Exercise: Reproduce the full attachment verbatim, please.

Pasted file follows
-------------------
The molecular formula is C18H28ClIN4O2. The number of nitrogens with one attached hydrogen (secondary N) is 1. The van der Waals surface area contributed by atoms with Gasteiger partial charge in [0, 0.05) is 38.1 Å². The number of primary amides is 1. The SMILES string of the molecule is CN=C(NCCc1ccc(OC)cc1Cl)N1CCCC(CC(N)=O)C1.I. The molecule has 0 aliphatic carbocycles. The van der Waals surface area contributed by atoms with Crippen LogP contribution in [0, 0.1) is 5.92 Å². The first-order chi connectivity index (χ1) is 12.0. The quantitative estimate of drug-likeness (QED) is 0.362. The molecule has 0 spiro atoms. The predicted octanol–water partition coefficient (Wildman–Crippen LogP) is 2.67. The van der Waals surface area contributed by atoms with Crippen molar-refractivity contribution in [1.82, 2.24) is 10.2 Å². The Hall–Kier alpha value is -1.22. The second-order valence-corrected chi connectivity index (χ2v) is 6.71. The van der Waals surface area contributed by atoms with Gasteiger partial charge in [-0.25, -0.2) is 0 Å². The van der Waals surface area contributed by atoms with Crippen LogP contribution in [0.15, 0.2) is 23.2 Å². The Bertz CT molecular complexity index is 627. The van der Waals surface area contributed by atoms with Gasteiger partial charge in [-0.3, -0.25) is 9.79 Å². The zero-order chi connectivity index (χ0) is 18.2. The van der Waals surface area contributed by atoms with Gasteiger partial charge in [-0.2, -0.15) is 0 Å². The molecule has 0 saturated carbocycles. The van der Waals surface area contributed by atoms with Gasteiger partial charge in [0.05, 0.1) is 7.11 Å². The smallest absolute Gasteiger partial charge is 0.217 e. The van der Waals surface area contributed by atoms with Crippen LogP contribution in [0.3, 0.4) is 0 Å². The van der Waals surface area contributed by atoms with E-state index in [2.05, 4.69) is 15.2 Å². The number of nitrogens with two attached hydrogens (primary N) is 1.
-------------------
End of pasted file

The molecular formula is C18H28ClIN4O2. The number of nitrogens with one attached hydrogen (secondary N) is 1. The van der Waals surface area contributed by atoms with Gasteiger partial charge in [0, 0.05) is 38.1 Å². The number of primary amides is 1. The SMILES string of the molecule is CN=C(NCCc1ccc(OC)cc1Cl)N1CCCC(CC(N)=O)C1.I. The molecule has 0 aliphatic carbocycles. The van der Waals surface area contributed by atoms with Crippen LogP contribution in [0, 0.1) is 5.92 Å². The first-order chi connectivity index (χ1) is 12.0. The quantitative estimate of drug-likeness (QED) is 0.362. The molecule has 0 spiro atoms. The predicted octanol–water partition coefficient (Wildman–Crippen LogP) is 2.67. The van der Waals surface area contributed by atoms with Crippen molar-refractivity contribution in [1.82, 2.24) is 10.2 Å². The Hall–Kier alpha value is -1.22. The second-order valence-corrected chi connectivity index (χ2v) is 6.71. The van der Waals surface area contributed by atoms with Gasteiger partial charge in [-0.25, -0.2) is 0 Å². The van der Waals surface area contributed by atoms with Crippen LogP contribution in [0.15, 0.2) is 23.2 Å². The Bertz CT molecular complexity index is 627. The van der Waals surface area contributed by atoms with Gasteiger partial charge in [-0.3, -0.25) is 9.79 Å². The zero-order chi connectivity index (χ0) is 18.2. The van der Waals surface area contributed by atoms with Gasteiger partial charge in [-0.2, -0.15) is 0 Å². The molecule has 0 saturated carbocycles. The van der Waals surface area contributed by atoms with Gasteiger partial charge in [0.05, 0.1) is 7.11 Å². The smallest absolute Gasteiger partial charge is 0.217 e. The van der Waals surface area contributed by atoms with Crippen LogP contribution in [0.3, 0.4) is 0 Å². The van der Waals surface area contributed by atoms with E-state index in [2.05, 4.69) is 15.2 Å². The number of nitrogens with two attached hydrogens (primary N) is 1.